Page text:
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Praying the Hours of the Day: Recovering Daily Prayer

Christian disciples are people who practice basic disciplines. Think of it as keeping our appointments with God. Luke tells us that the early Christians "devoted themselves to the apostles' teaching and fellowship, to the breaking of bread and the prayers." (Acts 2:42) Already in the New Testament we see the essential shape of Christian prayer practice: keeping a weekly cycle of time on the Lord's Day — the first day of the week — for sharing the preaching and the Lord's Supper (John 20:1, 19, 26; Acts 20:7), and practicing daily prayer (Acts 2:42, 46). Both the yearly cycle of gathering for communal worship each week for prayer and sacrifice and daily prayer at specific times of the day have their roots in Jewish custom and practice.

The liturgical prayer of the church is called by different names — the daily office, the divine office, daily prayer, the liturgy of the hours, praying the hours. The clear aim of this practice is to hallow time — all time as God's time, redeemed in Jesus Christ, and made holy by the Spirit.

As we seek to be and to form disciples, one of the essential practices is the recovery of some form of daily prayer. It is one of the most neglected yet most rewarding disciplines you can include in your practices.

Online Articles About Daily Prayer

Online Resources for Daily Prayer
These are arranged from the simplest to the more complicated forms of daily prayer. All of these are services you can use while sitting at your computer. You may want to spend some time playing around on these sites just to see what is available, but then select one and stick with it for a while. Otherwise, sampling may take too much energy and distract you from God and prayer.

Online Resources Related to Daily Prayer on This Worship Website

Print Resources for Daily Prayer

A Guide to Prayer for All Who Seek God
The Divine Hoursby Phyllis Tickle
The Prymer: The Prayer Book of the Medieval Era Adapted for Contemporary Useby Rober Webber

Ideas for Incorporating Daily Prayer Into Family and Church Life

  • Establish the habit of praying at least twice a day: in the morning and at evening, however brief the time.
  • Memorize simple short prayers to pray at the seven traditional hours of the day.This way you can pray the hours even if you are driving or changing a diaper.
  • Offer morning or evening prayer daily at church. Be there and invite others to come when they can. I did this for years as a pastor, and the custodian and I prayed the office of morning prayer every weekday for years. When I wasn't there, he went to the chapel and prayed the morning office. At another church, a rotation of people joined me in the sanctuary each morning.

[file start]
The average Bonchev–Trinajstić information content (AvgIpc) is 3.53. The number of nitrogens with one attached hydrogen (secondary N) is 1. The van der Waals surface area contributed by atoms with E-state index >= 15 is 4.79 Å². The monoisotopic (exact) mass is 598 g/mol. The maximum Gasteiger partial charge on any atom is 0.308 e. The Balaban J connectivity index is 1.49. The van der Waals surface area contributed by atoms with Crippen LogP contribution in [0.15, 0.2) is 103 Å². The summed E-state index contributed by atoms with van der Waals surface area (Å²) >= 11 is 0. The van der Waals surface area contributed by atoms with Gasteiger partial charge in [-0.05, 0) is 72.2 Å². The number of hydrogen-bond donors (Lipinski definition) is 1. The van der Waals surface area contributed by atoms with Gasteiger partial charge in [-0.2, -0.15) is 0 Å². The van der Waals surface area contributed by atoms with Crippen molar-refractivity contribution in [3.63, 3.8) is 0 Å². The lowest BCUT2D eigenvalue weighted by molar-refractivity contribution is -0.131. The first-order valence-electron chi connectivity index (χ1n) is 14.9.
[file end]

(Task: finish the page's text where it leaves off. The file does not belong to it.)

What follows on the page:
• Use "Daily Praise and Prayer" in The United Methodist Hymnal (876) or in The United Methodist Book of Worship (568) to begin or end meetings such as administrative council, choir, or trustees. Mark time with Christ and make meetings worshipful work. These are flexible, simple services.
  • Use a daily lectionary for choosing readings. One option is Gail Ramshaw's Between Sundays: Daily Readings Based on the Revised Common Lectionary. Combine these readings with use of "Daily Praise and Prayer" each day.
  • Make a mental habit of imagining that you are joining with the whole church when you pray in the morning, evening, or at night. Embody this communal sense of prayer by praying the hours with others — a work colleague, your spouse or other family member, other church staff, and so forth.
  • Pray in a sacred space: at church or at home, create a space with the necessary prayer resources, an icon, candle, or other items that will make the space God's and yours. You will find help for this as well as praying the daily office in Patricia D. Brown's Paths to Prayer.
  • Take a retreat at a nearby monastery or convent. Join in the rhythms of the community's daily prayer and carry the feel and new understanding of praying the hours back to your day-to-day world.
  • Avoid strain: make it a discipline but don't overexert yourself. Do what you can in simple ways to pray the day with Christ. The daily office is not a chore; it is a delight that brings focus to the rest of the hours and moments of the day.
  • Make good use of the Psalms, the Bible's prayer book. Most of the forms of the daily office include praying the Psalms as part of the practice. You may want to dwell with one psalm for the whole week — or one for the morning and another for the evening. Whatever you do, listen for the words that resonate with your spirit and carry them gently on your heart and in your mind through the day.
  • Play or sing music for daily prayer. For example, the Taizé community in France has produced simple short songs suitable for daily prayer. Most current hymnals include some of these. You can purchase Taizé music from G.I.A. There are numerous Taizé songs in The Faith We Sing.

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